When I randomly sit down to watch some season three of Lost a few months ago, I almost could not bring myself to watch ”Stranger.” Ever since I bought the third season on DVD, I always skipped that episode. Watching “Stranger in a Strange Land” live in 2007 was the first time I actually lost confidence in Lost’s cast and crew. I was fine with the dark and twisty second season and did not really mind the six-episode cage-centric pod that kicked off the third season. But the fact that the writers built an entire episode around how and where Jack got his tattoos was just too terrible for even the biggest Lost to ignore. This was especially true considering “Stranger” followed two of the series’ all-time great episodes in “Not in Portland” and “Flashes Before Your Eyes.” From 2007 onward, just hearing the episode’s title or its description made me flinch and fill with rage as if I was experiencing post-traumatic stress disorder.
But a few months ago, I bit the bullet and did not skip onwards to “Tricia Tanaka is Dead.” And in that moment, this feature was born. I hope you like it.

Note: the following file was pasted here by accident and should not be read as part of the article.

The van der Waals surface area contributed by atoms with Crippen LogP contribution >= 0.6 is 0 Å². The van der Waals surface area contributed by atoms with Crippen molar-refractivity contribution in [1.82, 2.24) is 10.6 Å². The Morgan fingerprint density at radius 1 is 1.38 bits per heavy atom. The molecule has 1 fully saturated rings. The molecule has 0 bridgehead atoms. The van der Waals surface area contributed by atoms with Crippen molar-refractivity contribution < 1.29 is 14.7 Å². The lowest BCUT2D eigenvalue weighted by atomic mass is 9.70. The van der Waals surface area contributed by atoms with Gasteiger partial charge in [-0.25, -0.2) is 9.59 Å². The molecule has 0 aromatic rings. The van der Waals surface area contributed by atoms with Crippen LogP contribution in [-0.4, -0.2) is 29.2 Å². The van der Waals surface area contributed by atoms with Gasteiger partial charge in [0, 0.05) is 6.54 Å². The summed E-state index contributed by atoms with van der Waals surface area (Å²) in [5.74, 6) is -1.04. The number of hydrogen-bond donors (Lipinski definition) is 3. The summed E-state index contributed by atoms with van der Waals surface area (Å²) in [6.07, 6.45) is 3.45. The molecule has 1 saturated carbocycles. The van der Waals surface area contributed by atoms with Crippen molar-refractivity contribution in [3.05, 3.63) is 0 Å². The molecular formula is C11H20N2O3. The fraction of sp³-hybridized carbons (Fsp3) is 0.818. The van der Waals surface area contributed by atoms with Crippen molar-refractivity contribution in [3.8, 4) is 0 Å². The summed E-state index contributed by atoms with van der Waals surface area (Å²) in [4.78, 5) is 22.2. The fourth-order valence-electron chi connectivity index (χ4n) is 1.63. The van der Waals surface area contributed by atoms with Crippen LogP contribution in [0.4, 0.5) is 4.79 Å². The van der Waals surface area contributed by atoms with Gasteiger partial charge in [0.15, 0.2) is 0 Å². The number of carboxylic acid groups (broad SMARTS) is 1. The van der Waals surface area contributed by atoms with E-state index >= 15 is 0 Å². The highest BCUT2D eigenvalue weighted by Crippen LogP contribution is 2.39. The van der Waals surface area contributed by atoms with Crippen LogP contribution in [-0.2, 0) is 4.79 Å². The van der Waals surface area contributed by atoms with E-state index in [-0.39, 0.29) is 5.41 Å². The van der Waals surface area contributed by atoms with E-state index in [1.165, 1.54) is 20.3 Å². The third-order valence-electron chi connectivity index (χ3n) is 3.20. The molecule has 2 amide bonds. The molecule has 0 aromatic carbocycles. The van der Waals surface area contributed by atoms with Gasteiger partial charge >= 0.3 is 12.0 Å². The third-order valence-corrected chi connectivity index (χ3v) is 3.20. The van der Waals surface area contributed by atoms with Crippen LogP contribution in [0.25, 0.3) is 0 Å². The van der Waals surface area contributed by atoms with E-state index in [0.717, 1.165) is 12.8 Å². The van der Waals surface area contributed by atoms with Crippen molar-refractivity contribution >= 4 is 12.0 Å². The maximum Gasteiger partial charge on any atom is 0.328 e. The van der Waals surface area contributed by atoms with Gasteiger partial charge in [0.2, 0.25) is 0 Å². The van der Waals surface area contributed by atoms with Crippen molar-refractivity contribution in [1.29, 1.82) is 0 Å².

In the modern era of quality television, there is supposedly nothing more important than “having a plan.” Nowhere was this more true than with Lost, the series that rejuvenated an entire broadcast network and spurred dozens of hackneyed imitators. From the first moment that Oceanic 815 crashed on the island, those tall trees starting shaking and a weird noise came from the jungle, viewers were hooked. Unfortunately, the problem with attracting millions of fans is that most of them are going to want to think the destination was worth the journey. If you cannot stick the landing, what’s the point, right?
The fans, in all of their misguided rage, do have the right to feel that way. No matter what they say, no one would willfully sign up for six years of intrigue just to be smacked in the face with a sock full of nickels at the very end of that trip. Well, at least I hope not.
But the fan desires to be fully rewarded for years of dedicated consumption (in time, money and whatever else) directly clash with the business of American television. Rarely do business practices conflate with artistic desires. Of course, this means that television series rarely get to plan an ending and write towards. Too often, series are either canceled unceremoniously without any real conclusion or slowly lose quality like a deflating balloon until there is no one left to care about making the ending matter anyway. Television, it’s a fickle bitch.